Moat students were praised for their use of ICT by Professor Stephen Heppell at the Nothgate BSF “Engage, Evolve, Excel” ICT innovation showcase.
So then we come to the Excel theme. Courtesy of Moat Community College, I learnt quite a lot about programming robots using PICAXE and one of the first things I discovered is that projects which used to be part of a first year degree course are now quite routinely used as part of the Edexcel Diploma.
The engineering option is a fairly new venture for the school. The first group has just finished: with seven grade As, three Bs and two Cs. Nilesh Patel, one of the teachers responsible for the course said, “It has lots of variety with a mix of practical and theory. It offers interesting mini projects and it definitely plays to their competitive edge.” Next year the school will start the course with Year 7s and he also hopes to get a Girls into Engineering project off the ground.
Fronter has allowed children out of school to stay in touch with learning
Moat Community College is a Science Specialist College and its virtual learning environment, Fronter, has helped to raise standards. Many of the pupils are from Indian and Somali backgrounds and may be absent from school on extended holiday or on pilgrimage. So long as they can access a computer, they can keep up to speed with the rest of their class. Nama had tonsilitis and was ill for many weeks but thanks to Fronter and the teaching materials he got an A* in his January exams. It proved especially useful when volcanic ash grounded the planes last year just before the summer series of GCSEs.
Gulbanu Kader teaches science and has been pivotal in rolling out Fronter across the school. Unlike other schools where a VLE has been brought in across the board, Moat Community College and Northgate looked at a phased approach where staff feel more ownership of their part of the service. Science teacher Subrina Johal feels that science has benefited a lot from the Fronter approach. There are obvious advantages for pupils: they can read up on a topic before the lesson and this is especially useful for children who have English as an additional language (EAL) or those who need more time to grasp the concepts. But it can also make teaching more consistent too.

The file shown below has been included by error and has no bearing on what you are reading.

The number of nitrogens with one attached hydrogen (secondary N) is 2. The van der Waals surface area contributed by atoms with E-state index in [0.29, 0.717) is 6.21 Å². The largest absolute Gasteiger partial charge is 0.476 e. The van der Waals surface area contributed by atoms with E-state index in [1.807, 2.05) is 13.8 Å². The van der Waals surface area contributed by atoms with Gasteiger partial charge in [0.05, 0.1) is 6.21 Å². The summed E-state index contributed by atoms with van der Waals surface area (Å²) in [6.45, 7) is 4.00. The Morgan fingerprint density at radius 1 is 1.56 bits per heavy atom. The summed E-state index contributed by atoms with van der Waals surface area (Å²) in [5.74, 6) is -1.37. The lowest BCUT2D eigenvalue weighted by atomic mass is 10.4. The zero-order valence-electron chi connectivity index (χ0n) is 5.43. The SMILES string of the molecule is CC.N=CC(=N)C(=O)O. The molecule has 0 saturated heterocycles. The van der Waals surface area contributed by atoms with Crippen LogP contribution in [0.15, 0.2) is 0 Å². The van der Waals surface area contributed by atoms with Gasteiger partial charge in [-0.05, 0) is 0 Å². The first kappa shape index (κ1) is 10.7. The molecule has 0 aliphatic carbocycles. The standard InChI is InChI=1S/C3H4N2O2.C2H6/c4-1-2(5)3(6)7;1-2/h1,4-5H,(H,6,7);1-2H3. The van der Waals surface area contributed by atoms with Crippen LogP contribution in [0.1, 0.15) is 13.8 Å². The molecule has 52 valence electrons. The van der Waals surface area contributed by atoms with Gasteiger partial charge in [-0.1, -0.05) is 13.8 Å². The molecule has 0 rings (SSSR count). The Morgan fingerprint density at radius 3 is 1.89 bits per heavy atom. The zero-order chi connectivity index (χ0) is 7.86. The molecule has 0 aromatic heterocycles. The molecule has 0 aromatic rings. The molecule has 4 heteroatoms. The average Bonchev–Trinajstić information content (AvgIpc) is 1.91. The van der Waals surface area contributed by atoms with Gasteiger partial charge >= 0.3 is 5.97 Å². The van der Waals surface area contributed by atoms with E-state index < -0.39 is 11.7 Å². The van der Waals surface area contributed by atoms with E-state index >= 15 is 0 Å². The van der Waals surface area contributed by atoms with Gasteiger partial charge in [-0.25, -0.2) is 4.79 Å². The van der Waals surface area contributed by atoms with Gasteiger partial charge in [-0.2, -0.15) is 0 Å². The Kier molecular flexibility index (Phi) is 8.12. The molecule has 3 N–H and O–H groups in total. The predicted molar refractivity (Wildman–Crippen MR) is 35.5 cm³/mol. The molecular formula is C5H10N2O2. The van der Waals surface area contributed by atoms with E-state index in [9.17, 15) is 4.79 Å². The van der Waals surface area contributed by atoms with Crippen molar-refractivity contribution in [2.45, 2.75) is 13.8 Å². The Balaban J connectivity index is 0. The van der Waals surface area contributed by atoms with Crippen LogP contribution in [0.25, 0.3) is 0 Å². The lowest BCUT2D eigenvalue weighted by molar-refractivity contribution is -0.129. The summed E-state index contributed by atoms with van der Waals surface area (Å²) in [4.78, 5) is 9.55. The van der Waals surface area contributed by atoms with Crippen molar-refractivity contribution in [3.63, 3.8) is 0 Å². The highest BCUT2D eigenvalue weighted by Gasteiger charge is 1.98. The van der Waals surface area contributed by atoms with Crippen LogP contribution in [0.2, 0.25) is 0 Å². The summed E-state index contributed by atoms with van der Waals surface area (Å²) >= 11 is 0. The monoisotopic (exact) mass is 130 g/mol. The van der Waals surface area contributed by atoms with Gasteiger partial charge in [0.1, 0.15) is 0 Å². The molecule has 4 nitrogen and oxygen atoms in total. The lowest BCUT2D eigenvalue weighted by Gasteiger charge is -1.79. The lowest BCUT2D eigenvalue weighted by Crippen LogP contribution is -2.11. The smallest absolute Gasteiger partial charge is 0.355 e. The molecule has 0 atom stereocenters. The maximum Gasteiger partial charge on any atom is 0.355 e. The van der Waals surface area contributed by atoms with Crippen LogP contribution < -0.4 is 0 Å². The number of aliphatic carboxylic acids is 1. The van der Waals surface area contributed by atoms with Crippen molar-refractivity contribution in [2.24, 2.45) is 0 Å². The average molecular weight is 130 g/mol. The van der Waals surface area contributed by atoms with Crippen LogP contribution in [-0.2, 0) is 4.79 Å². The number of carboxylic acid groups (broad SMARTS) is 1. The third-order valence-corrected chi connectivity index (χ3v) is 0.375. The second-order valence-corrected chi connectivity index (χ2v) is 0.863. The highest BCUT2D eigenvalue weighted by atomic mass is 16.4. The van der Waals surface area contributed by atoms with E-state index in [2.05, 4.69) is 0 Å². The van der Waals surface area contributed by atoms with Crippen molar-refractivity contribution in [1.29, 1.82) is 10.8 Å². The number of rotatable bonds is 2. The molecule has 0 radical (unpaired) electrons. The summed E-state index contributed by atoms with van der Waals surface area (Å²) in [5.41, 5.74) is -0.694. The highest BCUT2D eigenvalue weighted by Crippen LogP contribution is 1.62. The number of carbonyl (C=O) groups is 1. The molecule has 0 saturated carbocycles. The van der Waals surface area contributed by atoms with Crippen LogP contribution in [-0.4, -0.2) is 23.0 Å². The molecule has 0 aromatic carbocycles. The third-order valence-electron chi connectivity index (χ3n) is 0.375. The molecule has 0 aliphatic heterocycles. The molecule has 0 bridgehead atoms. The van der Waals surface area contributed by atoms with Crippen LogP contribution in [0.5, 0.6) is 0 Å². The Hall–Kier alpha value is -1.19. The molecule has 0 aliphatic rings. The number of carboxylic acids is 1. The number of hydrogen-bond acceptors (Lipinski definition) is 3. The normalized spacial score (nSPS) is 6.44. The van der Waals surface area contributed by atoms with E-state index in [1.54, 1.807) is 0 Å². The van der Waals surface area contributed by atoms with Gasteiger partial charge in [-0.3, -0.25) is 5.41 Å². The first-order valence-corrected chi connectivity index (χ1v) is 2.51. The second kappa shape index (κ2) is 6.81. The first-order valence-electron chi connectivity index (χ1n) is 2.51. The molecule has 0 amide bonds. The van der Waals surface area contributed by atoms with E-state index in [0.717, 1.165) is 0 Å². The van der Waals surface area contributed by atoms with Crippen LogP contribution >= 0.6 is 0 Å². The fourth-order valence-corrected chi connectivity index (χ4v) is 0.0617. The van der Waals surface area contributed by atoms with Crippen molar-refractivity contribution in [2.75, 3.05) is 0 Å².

The template pages have reduced planning time and instead of watching a 20-minute video pupils might now be offered a very carefully targeted 45-second video clip. The children are also actively engaged in their learning, sharing ideas and knowledge via the discussion forums. They can pose and answer questions and a teacher checks once a day to correct individual misconceptions and identify problem areas which will need a revision class.
“Children don’t all learn in the same way,” said Subrina Johal, “but our science pages contain everything they need from videos to software. They don’t have to wander off to find the resources they need. All the searching has been done for them so they know exactly what they have to do and that is reflected in improved results.